FTC Announces April Workshop on Green Marketing Guides and Packaging
The Federal Trade Commission (FTC) has announced a public workshop to examine developments in green packaging claims and the consumer perception of such claims. It will address topics such as trends in packaging and environmental packaging claims, new green packaging terms not currently included in the "Green Guides" and claims based on third party certification. The workshop will be held on April 30th at the FTC's satellite building conference center, located at 601 New Jersey Avenue, NW, Washington, DC.
This is the second in a series of public workshops being held as part of the FTC's review of the "Guides for the Use of Environmental Marketing Claims" (the "Green Guides"). The Commission held a workshop on January 8th to address the marketing of carbon offsets and renewable energy certificates.
The FTC's Green Marketing Guides were first issued in 1992 and provide general principles for the use of "green" claims such as degradability, recyclability and recycled content. Those guides were updated in 1996 and 1998.
ANA and other industry groups worked closely with the FTC on the development of the original green marketing guides in 1992. While the guides do not have the force and effect of law, they provide marketers with important guidance on how to discuss the environmental attributes of their products, packaging or manufacturing process. Given the interest of consumers in these issues and the rapid pace of technological changes, the Commission's review of the green marketing guides is timely.
Several weeks ago, ANA joined with the American Association of Advertising Agencies (AAAA) and the American Advertising Federation (AAF) in filing comments with the FTC. We believe the Green Guides and the ad industry's self-regulatory program are working together effectively to ensure the truth and accuracy of green marketing claims. For that reason, we urged the Commission to proceed cautiously in any revision of the Green Guides.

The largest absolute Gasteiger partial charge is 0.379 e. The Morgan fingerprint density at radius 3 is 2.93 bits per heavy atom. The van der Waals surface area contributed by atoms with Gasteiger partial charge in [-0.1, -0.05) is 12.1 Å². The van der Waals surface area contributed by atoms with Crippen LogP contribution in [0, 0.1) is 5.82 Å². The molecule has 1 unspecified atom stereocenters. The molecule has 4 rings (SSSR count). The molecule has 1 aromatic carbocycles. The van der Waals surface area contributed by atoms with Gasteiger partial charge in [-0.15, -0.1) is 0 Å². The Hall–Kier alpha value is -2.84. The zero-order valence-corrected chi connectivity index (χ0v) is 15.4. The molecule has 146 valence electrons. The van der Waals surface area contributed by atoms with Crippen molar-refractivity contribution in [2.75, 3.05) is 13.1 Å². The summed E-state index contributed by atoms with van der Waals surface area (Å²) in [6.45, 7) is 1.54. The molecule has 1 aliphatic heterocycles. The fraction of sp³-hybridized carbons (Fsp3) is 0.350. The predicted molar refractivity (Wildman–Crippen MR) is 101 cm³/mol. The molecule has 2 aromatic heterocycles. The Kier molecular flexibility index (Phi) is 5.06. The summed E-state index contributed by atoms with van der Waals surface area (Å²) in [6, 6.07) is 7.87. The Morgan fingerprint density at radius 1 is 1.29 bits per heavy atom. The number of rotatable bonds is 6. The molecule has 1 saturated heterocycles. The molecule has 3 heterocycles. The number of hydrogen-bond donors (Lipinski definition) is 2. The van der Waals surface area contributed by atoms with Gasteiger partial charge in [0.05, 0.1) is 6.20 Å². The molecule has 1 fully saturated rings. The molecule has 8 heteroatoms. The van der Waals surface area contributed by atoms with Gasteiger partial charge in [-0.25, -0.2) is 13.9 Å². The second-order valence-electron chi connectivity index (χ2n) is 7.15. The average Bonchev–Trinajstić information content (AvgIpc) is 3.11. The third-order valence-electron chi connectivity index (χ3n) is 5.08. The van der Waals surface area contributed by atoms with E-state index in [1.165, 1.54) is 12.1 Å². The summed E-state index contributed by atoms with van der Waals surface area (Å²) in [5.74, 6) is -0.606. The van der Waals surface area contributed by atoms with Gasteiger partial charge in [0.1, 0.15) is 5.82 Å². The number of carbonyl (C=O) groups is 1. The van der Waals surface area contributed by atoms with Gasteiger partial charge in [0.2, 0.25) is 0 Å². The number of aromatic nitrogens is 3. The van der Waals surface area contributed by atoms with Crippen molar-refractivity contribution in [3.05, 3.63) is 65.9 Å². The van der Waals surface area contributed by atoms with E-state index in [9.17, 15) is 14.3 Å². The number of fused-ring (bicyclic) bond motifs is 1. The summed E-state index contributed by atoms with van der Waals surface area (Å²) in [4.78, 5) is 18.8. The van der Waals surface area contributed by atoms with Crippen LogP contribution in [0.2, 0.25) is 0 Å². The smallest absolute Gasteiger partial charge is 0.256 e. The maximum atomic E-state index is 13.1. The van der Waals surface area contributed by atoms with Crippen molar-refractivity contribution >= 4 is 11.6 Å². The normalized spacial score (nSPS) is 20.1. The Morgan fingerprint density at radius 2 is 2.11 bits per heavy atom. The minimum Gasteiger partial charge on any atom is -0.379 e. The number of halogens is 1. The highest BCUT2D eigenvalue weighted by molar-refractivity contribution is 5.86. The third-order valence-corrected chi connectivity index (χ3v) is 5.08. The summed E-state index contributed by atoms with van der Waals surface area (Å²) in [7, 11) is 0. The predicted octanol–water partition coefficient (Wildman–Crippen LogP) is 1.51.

While the FTC has broad power to regulate the use of green marketing claims under its existing authority to prevent false or deceptive marketing practices, the Green Guides have been a useful resource for marketers. Given the changes in technology and the development of new claims and practices that are not currently addressed by the Green Guides, such as the marketing of carbon offsets, we are seeking input from our members about whether there should be any changes or additions to those guides to reflect today's marketplace. Please let us know your thoughts.
If you have any questions or comments about the FTC's review of the green marketing guides, please contact Dan Jaffe (email@example.com) or Keith Scarborough (firstname.lastname@example.org) in ANA's Washington, DC office at (202) 296-1883.